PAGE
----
The future of the Statewide Health Improvement Program in Freeborn County is unclear, but local public health officials said they are trying to stay hopeful the county will be selected to receive funding for the second phase of the program.
Freeborn County SHIP Coordinator Ellen Kehr said the first phase of SHIP will be completed across the state on Dec. 30, and Freeborn County was allocated about $4,400 through the end of the year — just enough to continue minimal SHIP activities and to apply for the second phase of funding.
Kehr said this means she will be working about 12 hours a week from October through December, writing a grant for funding to be turned in by the end of October. Toward the middle or end of November, she should find out if the county has been granted any of the $17 million in state funds that have been approved by the Legislature for SHIP during the next biennium.
The state is also waiting to hear back if it will receive a federal grant for more money.
“If they choose strictly on population, we will not get one,” Kehr said. “But if they choose on body of work, we should get one. Southeast Minnesota did a tremendous body of work during this first phase.”
She said that Greater Minnesota cities like Albert Lea, Glenville and Alden bring an innate connectedness that’s difficult to find in metro cities. This connectedness means people are used to working together and making change happen quicker.
She wanted to reassure the community that vitality initiatives will continue regardless of what happens with SHIP, though SHIP was a nice partner to have in those endeavors.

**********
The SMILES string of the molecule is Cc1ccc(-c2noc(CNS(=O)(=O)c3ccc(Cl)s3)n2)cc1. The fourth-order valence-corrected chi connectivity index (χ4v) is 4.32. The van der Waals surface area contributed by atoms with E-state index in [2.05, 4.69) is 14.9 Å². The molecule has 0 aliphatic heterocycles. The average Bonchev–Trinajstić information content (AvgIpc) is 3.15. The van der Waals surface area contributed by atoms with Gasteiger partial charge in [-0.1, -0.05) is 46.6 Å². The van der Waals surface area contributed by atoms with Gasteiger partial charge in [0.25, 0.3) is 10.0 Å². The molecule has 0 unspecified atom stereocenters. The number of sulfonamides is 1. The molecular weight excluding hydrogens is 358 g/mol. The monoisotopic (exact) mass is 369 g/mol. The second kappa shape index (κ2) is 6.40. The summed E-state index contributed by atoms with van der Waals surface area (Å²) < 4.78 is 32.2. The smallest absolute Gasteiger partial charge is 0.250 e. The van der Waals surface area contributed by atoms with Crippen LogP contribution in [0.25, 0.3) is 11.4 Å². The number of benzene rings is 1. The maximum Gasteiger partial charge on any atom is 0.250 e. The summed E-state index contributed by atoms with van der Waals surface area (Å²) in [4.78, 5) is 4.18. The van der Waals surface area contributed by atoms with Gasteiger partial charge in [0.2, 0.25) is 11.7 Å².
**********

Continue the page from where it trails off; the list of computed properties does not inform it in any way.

Since July 2009, Freeborn County has received a total of $260,000 through the SHIP program, of which $160,000 has gone toward grants, $80,000 toward salaries and $20,000 toward marketing materials.
Kehr said she hopes the state looks at the partners SHIP has worked with and the collaboration that has been done locally to get projects done.
SHIP money has gone toward everything ranging from disc golf courses, to bike lanes to trail signage. It has also supported healthy eating in the county’s school districts, work site wellness and even school gardens.
“We’re going to stay hopeful that we will be able to get a phase two of SHIP,” Kehr said.
No one on the state level has indicated how the $17 million will be dispersed.
What has SHIP money gone toward in Freeborn County?
• Disc golf courses at Riverland Community College in Albert Lea and at North Park in Alden.
• Signage and bike racks along the Blazing Star Trail.
• Part of the installation of bike lanes on Front Street.
• Kiosks on the walking paths around Fountain Lake.
• “Share the Road” signage to be installed around Fountain Lake.
• Healthy snack carts in Albert Lea schools.
• Steamers for Alden-Conger and Glenville-Emmons schools.
• Food service training for all food service personnel in public schools in Freeborn County.
• Work site wellness support for companies working to become tobacco-free.
• Refrigerators and healthy foods for Freeborn County employees.
• A program at Mayo Clinic Health System in Albert Lea that addresses how to keep people with chronic conditions out of hospitals and in their homes.
• Evaluations for a spinning program offered at the Albert Lea Family Y to any middle school student in need of extra physical activity.
• School garden at Halverson Elementary School.
• Marketing, brochures and other resources.
• Development of website healthyfreeborncounty.org.
So far …
SHIP money spent in Freeborn County since July 2009:
Marketing, website, brochures: $20,000
Total money given to Freeborn County: $260,000http://www.albertleatribune.com/2011...of-ship